At Sunshower, we’ve been happily using Docker Compose and Docker Swarm for development and deployment respectively. These technologies make it a snap to build and deploy code, and the effort involved in setting them up is quickly offset by their utility.

We’ll continue to use Compose for development, but for better or worse, the industry has spoken and declared Kubernetes the winner of the container orchestration wars. And by this I mean that Swarm is not offered as a service by any of the major CSPs, but each of them either have or are working towards offering turnkey Kubernetes offerings. So, no sense in swimming upstream. We decided to create a Kubernetes deployment for Sunshower. However, a lot of the Kubernetes public cloud offerings are relatively expensive, which is a barrier for a self-funded startup like Sunshower. Fortunately, we got a very generous donation of hardware that I deployed OpenShift to.

Kubernetes vs. OpenShift

OpenShift is pretty much Kubernetes with some extras that make it extra attractive if you’re going to manage your own infrastructure. We’re using it because it also supplies builds.

Getting Started

Configuring your infrastructure

Configuring your infrastructure is the most tedious and error-prone part of this exercise, but if you don’t get it right, it will bite you.

Infrastructure step 1: Create a base VM image

Download a CentOS ISO (minimal is fine) to ISO_PATH where ISO_PATH is some accessible location on your local hard drive. I was not able to get uploads to work with the ESXi web client, so you’ll need to use the older ESXi thick client. Select the following options:

  1. Hardware Compatibility (only if you’re interacting with ESXi through VMWare Workstation): Workstation 11.x
  2. Installer disc image (iso): ISO_PATH
  3. Virtual Machine Name: centos-base (or whatever)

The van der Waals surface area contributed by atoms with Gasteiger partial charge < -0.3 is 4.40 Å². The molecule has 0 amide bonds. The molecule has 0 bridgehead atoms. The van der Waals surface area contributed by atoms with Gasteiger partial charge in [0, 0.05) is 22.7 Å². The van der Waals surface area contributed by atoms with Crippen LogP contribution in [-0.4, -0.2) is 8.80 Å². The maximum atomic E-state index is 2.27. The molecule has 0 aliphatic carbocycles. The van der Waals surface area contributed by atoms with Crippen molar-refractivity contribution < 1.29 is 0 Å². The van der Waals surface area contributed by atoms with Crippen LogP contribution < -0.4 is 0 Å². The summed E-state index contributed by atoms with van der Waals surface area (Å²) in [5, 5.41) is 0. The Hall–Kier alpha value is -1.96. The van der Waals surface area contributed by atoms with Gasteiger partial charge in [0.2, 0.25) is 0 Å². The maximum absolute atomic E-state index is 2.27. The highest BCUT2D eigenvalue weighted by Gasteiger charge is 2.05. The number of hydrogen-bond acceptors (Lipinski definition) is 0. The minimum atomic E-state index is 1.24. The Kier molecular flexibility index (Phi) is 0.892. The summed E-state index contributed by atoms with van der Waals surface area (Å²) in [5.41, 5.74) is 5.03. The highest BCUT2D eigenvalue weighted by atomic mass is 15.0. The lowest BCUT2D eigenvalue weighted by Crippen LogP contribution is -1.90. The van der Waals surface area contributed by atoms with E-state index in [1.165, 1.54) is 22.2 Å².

4. Processors: (at least 2 are required, whether that’s 2 processors, 1 core/processor or whatever)
  5. 8GB memory
  6. Network type: Bridged !important
  7. Defaults for I/O Controller types, disk type, select a disk
  8. Disk capacity: 50 GB

Once your VM is up and running, run:

yum install update 
reboot now

When your VM comes back up, install some basics:

yum install -y open-vm-tools git docker wget 
systemctl stop network #if you're ssh\'d in, you'll lose access.  Do this through the VMWare console
chkconfig network off
chkconfig NetworkManager on
systemctl NetworkManager start
nmcli dev connect ens33 # You might have a different bridged interface name--check by running nmcli

Infrastructure step 2: Create the VM inventory

This is a bit of a chore since ESXi doesn’t even let you effing clone a VM. If you’re using Workstation, I’d recommend creating all the clones locally, then upload them to the ESXi host.

If you’re not using VMWare Workstation, manually clone each VM by:

  1. Creating the base VM (previous step)
  2. Browse the datastore you want to clone a VM to, create a new folder with the VM’s name (e.g. openshift-cluster-manager)
  3. Copy every file from the base VM’s directory to the new folder except for the log files

For our installation, we’ll have 1 master and 3 workers. If you need HA, you need 3 or 5 masters and however many workers. If you need a production-ready cluster with dozens or hundreds of workers, I do consult =).

Infrastructure step 2: assign static IPs